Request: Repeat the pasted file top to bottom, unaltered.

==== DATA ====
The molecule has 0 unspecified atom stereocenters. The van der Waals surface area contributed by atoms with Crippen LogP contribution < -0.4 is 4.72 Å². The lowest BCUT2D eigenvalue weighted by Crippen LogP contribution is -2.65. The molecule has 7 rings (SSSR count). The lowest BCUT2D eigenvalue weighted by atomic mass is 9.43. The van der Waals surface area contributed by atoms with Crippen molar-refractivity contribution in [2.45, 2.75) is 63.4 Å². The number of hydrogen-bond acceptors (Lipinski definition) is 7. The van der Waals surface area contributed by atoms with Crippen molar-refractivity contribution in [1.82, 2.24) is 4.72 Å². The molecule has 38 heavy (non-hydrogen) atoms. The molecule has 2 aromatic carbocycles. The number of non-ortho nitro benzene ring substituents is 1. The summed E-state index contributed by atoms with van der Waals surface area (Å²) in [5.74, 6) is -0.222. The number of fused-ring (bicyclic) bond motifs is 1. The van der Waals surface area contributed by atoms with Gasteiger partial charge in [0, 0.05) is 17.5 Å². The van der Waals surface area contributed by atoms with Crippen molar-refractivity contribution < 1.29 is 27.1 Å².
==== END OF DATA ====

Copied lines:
The molecule has 0 unspecified atom stereocenters. The van der Waals surface area contributed by atoms with Crippen LogP contribution < -0.4 is 4.72 Å². The lowest BCUT2D eigenvalue weighted by Crippen LogP contribution is -2.65. The molecule has 7 rings (SSSR count). The lowest BCUT2D eigenvalue weighted by atomic mass is 9.43. The van der Waals surface area contributed by atoms with Crippen molar-refractivity contribution in [2.45, 2.75) is 63.4 Å². The number of hydrogen-bond acceptors (Lipinski definition) is 7. The van der Waals surface area contributed by atoms with Crippen molar-refractivity contribution in [1.82, 2.24) is 4.72 Å². The molecule has 38 heavy (non-hydrogen) atoms. The molecule has 2 aromatic carbocycles. The number of non-ortho nitro benzene ring substituents is 1. The summed E-state index contributed by atoms with van der Waals surface area (Å²) in [5.74, 6) is -0.222. The number of fused-ring (bicyclic) bond motifs is 1. The van der Waals surface area contributed by atoms with Gasteiger partial charge in [0, 0.05) is 17.5 Å². The van der Waals surface area contributed by atoms with Crippen molar-refractivity contribution < 1.29 is 27.1 Å².